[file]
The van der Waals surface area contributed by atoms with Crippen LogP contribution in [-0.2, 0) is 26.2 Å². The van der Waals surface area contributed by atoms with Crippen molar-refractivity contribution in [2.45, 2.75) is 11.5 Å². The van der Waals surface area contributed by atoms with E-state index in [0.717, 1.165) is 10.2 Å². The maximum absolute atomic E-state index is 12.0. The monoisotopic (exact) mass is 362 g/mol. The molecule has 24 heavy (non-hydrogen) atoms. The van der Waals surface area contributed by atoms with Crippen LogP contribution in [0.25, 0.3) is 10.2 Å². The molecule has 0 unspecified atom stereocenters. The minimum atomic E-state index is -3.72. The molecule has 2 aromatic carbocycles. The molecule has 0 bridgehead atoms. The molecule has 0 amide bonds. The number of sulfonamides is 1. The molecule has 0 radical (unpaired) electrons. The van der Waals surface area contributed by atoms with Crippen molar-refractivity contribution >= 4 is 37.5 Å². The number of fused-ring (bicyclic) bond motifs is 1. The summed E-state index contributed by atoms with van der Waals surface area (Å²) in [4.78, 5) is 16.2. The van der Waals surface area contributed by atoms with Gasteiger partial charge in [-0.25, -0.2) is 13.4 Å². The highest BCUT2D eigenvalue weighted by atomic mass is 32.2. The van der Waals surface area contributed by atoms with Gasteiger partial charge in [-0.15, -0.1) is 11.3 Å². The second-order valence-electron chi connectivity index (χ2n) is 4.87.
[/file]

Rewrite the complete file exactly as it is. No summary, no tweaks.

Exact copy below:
The van der Waals surface area contributed by atoms with Crippen LogP contribution in [-0.2, 0) is 26.2 Å². The van der Waals surface area contributed by atoms with Crippen molar-refractivity contribution in [2.45, 2.75) is 11.5 Å². The van der Waals surface area contributed by atoms with E-state index in [0.717, 1.165) is 10.2 Å². The maximum absolute atomic E-state index is 12.0. The monoisotopic (exact) mass is 362 g/mol. The molecule has 24 heavy (non-hydrogen) atoms. The van der Waals surface area contributed by atoms with Crippen LogP contribution in [0.25, 0.3) is 10.2 Å². The molecule has 0 unspecified atom stereocenters. The minimum atomic E-state index is -3.72. The molecule has 2 aromatic carbocycles. The molecule has 0 bridgehead atoms. The molecule has 0 amide bonds. The number of sulfonamides is 1. The molecule has 0 radical (unpaired) electrons. The van der Waals surface area contributed by atoms with Crippen molar-refractivity contribution >= 4 is 37.5 Å². The number of fused-ring (bicyclic) bond motifs is 1. The summed E-state index contributed by atoms with van der Waals surface area (Å²) in [4.78, 5) is 16.2. The van der Waals surface area contributed by atoms with Gasteiger partial charge in [-0.25, -0.2) is 13.4 Å². The highest BCUT2D eigenvalue weighted by atomic mass is 32.2. The van der Waals surface area contributed by atoms with Gasteiger partial charge in [-0.15, -0.1) is 11.3 Å². The second-order valence-electron chi connectivity index (χ2n) is 4.87.